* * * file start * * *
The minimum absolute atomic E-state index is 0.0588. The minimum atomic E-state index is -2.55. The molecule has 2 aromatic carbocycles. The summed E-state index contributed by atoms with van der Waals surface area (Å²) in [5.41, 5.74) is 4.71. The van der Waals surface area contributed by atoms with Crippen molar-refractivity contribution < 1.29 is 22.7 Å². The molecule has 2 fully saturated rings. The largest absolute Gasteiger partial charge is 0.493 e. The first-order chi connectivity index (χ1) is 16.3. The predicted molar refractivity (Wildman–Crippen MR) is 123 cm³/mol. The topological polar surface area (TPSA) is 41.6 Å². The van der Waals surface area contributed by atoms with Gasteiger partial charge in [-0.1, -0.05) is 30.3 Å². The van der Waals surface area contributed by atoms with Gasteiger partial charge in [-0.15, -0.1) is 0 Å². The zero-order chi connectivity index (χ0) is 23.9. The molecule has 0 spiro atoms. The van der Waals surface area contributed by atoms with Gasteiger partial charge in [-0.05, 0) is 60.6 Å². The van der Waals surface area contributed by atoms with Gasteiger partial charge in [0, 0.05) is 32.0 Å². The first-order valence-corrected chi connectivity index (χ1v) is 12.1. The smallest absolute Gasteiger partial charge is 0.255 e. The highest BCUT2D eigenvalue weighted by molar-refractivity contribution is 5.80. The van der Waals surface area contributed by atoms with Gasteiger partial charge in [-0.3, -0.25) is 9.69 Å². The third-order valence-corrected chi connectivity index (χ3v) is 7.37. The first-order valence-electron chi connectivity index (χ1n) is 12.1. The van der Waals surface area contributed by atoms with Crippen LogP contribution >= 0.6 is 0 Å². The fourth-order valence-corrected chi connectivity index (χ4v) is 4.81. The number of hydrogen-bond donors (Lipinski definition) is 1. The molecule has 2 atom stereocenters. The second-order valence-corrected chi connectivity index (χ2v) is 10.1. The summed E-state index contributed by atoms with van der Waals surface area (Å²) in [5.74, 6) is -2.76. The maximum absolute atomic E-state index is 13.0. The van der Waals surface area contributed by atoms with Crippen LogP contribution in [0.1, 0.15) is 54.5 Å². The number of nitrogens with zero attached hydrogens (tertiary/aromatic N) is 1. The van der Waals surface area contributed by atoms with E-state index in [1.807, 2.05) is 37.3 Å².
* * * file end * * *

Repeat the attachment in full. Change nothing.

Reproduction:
The minimum absolute atomic E-state index is 0.0588. The minimum atomic E-state index is -2.55. The molecule has 2 aromatic carbocycles. The summed E-state index contributed by atoms with van der Waals surface area (Å²) in [5.41, 5.74) is 4.71. The van der Waals surface area contributed by atoms with Crippen molar-refractivity contribution < 1.29 is 22.7 Å². The molecule has 2 fully saturated rings. The largest absolute Gasteiger partial charge is 0.493 e. The first-order chi connectivity index (χ1) is 16.3. The predicted molar refractivity (Wildman–Crippen MR) is 123 cm³/mol. The topological polar surface area (TPSA) is 41.6 Å². The van der Waals surface area contributed by atoms with Gasteiger partial charge in [-0.1, -0.05) is 30.3 Å². The van der Waals surface area contributed by atoms with Gasteiger partial charge in [-0.15, -0.1) is 0 Å². The zero-order chi connectivity index (χ0) is 23.9. The molecule has 0 spiro atoms. The van der Waals surface area contributed by atoms with Gasteiger partial charge in [-0.05, 0) is 60.6 Å². The van der Waals surface area contributed by atoms with Gasteiger partial charge in [0, 0.05) is 32.0 Å². The first-order valence-corrected chi connectivity index (χ1v) is 12.1. The smallest absolute Gasteiger partial charge is 0.255 e. The highest BCUT2D eigenvalue weighted by molar-refractivity contribution is 5.80. The van der Waals surface area contributed by atoms with Gasteiger partial charge in [-0.3, -0.25) is 9.69 Å². The third-order valence-corrected chi connectivity index (χ3v) is 7.37. The first-order valence-electron chi connectivity index (χ1n) is 12.1. The van der Waals surface area contributed by atoms with Crippen LogP contribution >= 0.6 is 0 Å². The fourth-order valence-corrected chi connectivity index (χ4v) is 4.81. The number of hydrogen-bond donors (Lipinski definition) is 1. The molecule has 2 atom stereocenters. The second-order valence-corrected chi connectivity index (χ2v) is 10.1. The summed E-state index contributed by atoms with van der Waals surface area (Å²) in [5.74, 6) is -2.76. The maximum absolute atomic E-state index is 13.0. The van der Waals surface area contributed by atoms with Crippen LogP contribution in [0.1, 0.15) is 54.5 Å². The number of nitrogens with zero attached hydrogens (tertiary/aromatic N) is 1. The van der Waals surface area contributed by atoms with E-state index in [1.807, 2.05) is 37.3 Å².